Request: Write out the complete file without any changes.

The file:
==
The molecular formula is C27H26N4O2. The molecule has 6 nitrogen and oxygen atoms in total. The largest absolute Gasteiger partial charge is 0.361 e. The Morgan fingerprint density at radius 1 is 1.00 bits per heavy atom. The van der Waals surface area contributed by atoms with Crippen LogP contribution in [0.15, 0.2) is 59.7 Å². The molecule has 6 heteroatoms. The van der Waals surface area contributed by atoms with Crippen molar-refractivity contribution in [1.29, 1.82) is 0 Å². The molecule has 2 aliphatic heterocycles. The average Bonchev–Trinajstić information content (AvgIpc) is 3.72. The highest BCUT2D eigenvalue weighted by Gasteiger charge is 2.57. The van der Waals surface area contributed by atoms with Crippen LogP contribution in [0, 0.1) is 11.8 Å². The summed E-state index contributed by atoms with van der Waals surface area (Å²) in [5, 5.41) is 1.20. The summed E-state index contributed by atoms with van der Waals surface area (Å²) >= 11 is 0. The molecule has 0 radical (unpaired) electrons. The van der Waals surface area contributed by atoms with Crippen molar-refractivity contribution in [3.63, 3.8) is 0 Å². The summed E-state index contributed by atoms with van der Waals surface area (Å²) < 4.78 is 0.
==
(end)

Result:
The molecular formula is C27H26N4O2. The molecule has 6 nitrogen and oxygen atoms in total. The largest absolute Gasteiger partial charge is 0.361 e. The Morgan fingerprint density at radius 1 is 1.00 bits per heavy atom. The van der Waals surface area contributed by atoms with Crippen LogP contribution in [0.15, 0.2) is 59.7 Å². The molecule has 6 heteroatoms. The van der Waals surface area contributed by atoms with Crippen molar-refractivity contribution in [1.29, 1.82) is 0 Å². The molecule has 2 aliphatic heterocycles. The average Bonchev–Trinajstić information content (AvgIpc) is 3.72. The highest BCUT2D eigenvalue weighted by Gasteiger charge is 2.57. The van der Waals surface area contributed by atoms with Crippen LogP contribution in [0, 0.1) is 11.8 Å². The summed E-state index contributed by atoms with van der Waals surface area (Å²) in [5, 5.41) is 1.20. The summed E-state index contributed by atoms with van der Waals surface area (Å²) >= 11 is 0. The molecule has 0 radical (unpaired) electrons. The van der Waals surface area contributed by atoms with Crippen molar-refractivity contribution in [3.63, 3.8) is 0 Å². The summed E-state index contributed by atoms with van der Waals surface area (Å²) < 4.78 is 0.